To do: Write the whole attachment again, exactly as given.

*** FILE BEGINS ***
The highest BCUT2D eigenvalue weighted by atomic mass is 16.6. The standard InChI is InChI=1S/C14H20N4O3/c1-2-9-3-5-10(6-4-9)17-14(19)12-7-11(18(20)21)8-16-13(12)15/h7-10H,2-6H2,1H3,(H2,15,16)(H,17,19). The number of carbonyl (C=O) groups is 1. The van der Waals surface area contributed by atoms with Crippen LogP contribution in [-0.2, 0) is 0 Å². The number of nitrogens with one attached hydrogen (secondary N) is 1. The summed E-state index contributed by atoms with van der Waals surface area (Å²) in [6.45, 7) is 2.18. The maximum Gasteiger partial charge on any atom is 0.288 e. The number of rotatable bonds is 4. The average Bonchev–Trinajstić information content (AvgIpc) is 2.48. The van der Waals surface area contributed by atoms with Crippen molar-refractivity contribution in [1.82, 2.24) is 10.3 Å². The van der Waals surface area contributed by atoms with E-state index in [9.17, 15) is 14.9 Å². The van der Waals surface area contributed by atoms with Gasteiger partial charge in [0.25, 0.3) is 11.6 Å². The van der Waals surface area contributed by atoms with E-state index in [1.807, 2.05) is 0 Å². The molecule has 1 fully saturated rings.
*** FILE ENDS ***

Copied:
The highest BCUT2D eigenvalue weighted by atomic mass is 16.6. The standard InChI is InChI=1S/C14H20N4O3/c1-2-9-3-5-10(6-4-9)17-14(19)12-7-11(18(20)21)8-16-13(12)15/h7-10H,2-6H2,1H3,(H2,15,16)(H,17,19). The number of carbonyl (C=O) groups is 1. The van der Waals surface area contributed by atoms with Crippen LogP contribution in [-0.2, 0) is 0 Å². The number of nitrogens with one attached hydrogen (secondary N) is 1. The summed E-state index contributed by atoms with van der Waals surface area (Å²) in [6.45, 7) is 2.18. The maximum Gasteiger partial charge on any atom is 0.288 e. The number of rotatable bonds is 4. The average Bonchev–Trinajstić information content (AvgIpc) is 2.48. The van der Waals surface area contributed by atoms with Crippen molar-refractivity contribution in [1.82, 2.24) is 10.3 Å². The van der Waals surface area contributed by atoms with E-state index in [9.17, 15) is 14.9 Å². The van der Waals surface area contributed by atoms with Gasteiger partial charge in [0.25, 0.3) is 11.6 Å². The van der Waals surface area contributed by atoms with E-state index in [1.807, 2.05) is 0 Å². The molecule has 1 fully saturated rings.